Select Page


  1. Introduction to the challenge
  2. Overview of the solution
  3. Detailed implementation
    • AppleScript structure
    • Downloading within the Office file system requirements
    • Registering the add-in
    • Supplementary routines : VBA Data folder and Support Script
    • Creating the App from the Script
  4. Resulting installer

1. Introduction to the Challenge

During a period of 10 years or so, many application add-ins have been born in this software hospital. The vast majority of them started their lives on various versions of Office on the Windows OS

More recently though, Microsoft has made giant leaps in their cross-platform compatibility strategy. Office applications now run on Windows, OSX, Android, iOS and in a browser online. From various insights, we still see the majority of content being created on Windows and OSX even if the presentation of that content could take place on a mobile device. It’s this aspect of the designer’s world that led us to look at addressing the frequent request “can you provide your add-ins on the Mac?”.

Need to know the difference between the 3 types of add-ins?

A brief history of “add-ins”

Before we go any further, I should clarify what “add-ins” in this context mean, because it’s not at all clear. Many years ago, a programming model called VBA found its way into Excel. That then evolved and was adopted by all of the major Microsoft Office Suite of applications such as Excel, Word, Outlook, Access etc. These add-ins were simply known as “add-ins” or the longer term, “application add-ins” and gave third party publishers the ability to either extend the functionality of Office applications or automate them. Think of it as adding new features or making existing features do things over and over again, faster than a human can. VBA add-ins can be developed to run on a PC or a Mac but nothing else. Importantly, after 25 years since its introduction, VBA is still the only choice for developing tightly-integrated add-ins for both the PC and the Mac. And tightly integrated means adding ribbon tabs, modifying the built-in Office app ribbon, intercepting UI events, creating custom windows and other UI elements and integrating new functionality into context-sensitive menu (the menus that appear when you right-click on objects).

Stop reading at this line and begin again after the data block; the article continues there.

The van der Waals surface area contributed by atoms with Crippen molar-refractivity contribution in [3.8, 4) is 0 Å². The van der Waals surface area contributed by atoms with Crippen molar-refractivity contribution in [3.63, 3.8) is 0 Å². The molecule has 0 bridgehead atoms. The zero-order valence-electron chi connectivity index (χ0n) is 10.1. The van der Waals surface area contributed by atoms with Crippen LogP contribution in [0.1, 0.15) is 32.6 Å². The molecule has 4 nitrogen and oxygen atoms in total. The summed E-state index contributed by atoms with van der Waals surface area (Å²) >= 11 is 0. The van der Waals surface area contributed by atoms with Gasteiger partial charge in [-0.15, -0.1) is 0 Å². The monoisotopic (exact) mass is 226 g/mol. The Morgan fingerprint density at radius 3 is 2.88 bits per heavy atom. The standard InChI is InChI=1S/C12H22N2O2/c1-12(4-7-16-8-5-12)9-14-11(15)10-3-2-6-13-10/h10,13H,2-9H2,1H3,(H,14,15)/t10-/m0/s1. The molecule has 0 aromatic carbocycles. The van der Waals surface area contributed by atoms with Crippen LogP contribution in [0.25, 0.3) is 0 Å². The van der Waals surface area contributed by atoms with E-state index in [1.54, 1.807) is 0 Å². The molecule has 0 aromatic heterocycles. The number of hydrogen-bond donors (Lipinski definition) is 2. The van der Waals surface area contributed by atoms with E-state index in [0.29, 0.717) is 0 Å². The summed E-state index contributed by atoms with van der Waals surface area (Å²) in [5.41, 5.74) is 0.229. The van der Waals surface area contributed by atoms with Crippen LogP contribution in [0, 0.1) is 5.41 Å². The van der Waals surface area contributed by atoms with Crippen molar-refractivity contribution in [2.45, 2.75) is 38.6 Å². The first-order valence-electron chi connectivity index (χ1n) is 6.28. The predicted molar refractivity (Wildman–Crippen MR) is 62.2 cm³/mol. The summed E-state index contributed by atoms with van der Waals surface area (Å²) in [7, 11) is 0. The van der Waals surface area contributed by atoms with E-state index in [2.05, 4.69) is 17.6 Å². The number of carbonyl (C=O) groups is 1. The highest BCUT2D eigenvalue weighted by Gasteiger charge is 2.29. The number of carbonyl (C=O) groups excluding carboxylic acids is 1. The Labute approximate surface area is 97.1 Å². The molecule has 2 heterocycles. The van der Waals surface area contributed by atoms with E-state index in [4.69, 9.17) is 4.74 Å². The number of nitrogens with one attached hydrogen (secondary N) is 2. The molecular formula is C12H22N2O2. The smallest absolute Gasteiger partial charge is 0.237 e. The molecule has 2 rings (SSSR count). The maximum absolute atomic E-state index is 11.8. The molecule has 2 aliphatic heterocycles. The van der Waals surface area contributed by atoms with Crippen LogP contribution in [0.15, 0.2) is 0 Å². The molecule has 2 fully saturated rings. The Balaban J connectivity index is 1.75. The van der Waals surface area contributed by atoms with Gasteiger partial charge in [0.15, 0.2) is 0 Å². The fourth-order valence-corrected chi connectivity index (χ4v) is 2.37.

Office Add-In Types

Next came the COM add-in or VSTO add-in. This introduced a new programming language and lots of new possibilities such as the ability to add custom panes (like the Format and Selection panes built-in the Office apps). A key common factor of both VBA and COM add-ins is that they provide a high degree of integration with the Office application. So much so that it’s possible to develop add-ins that look and feel like they are part of the original product. COM add-ins only work on Windows PCs.

The most recent phase of add-in development was the venture of Microsoft into cloud-based tech. The new Office Add-Ins model fits neatly with the desire to provide compatibility across a wide range of devices (PC/Mac), operating systems (Windows/OSX/Android/iOS) and platforms (desktop/mobile/online). These add-ins are hosted in the cloud which means you need an Internet connection to use them and because they’re designed using web-based technology, they can be designed to run on all the devices, operating systems, and platforms. Due to the variety of environments these add-ins have to work with, they are less tightly coupled with the Office application hosting them. What this means in reality is that you can’t do as much with an Office Add-In as you can with a VBA or COM add-in.

To the point in question

Add-ins in the context of this article are of the VBA flavour, because we’re considering Mac. So our installer will be solving the challenge of how to get an application add-in developed in VBA, installed on a Mac. With this in mind, these are the challenges:

  • An installer on a Windows PC can take the form of an EXE, MSI or even Script-based solution such as VBS.
  • The equivalent of EXE is DMG on a Mac but in the simplest case, an application add-in is a single file such as PPAM or XLAM so the overhead of such a model can be prohibitive.
  • Office Mac lives in a sandbox. That is to say, it can’t [easily] communicate with the entire operating system and file system. For example, a developer used to be able to execute AppleScript directly from VBA in Office:mac 2011. Now they need to consider expecting routines pre-written in a script files that has to be pre-installed, in a special folder on the OSX file system. That’s pretty restrictive. And we have a solution. Read on!
  • Apple. Need I say more. There is a propensity to tie developers up in red tape, complexity and extortionate profit sharing models. We’ll discuss this more later.

Although the concepts of this article can be applied to numerous Office applications, we’re going to focus on developing an add-in installer for a PowerPoint Add-In.

Subscribe to Blog via Email

Enter your email address to subscribe to this blog and receive notifications of new posts by email.

2. Overview of the Solution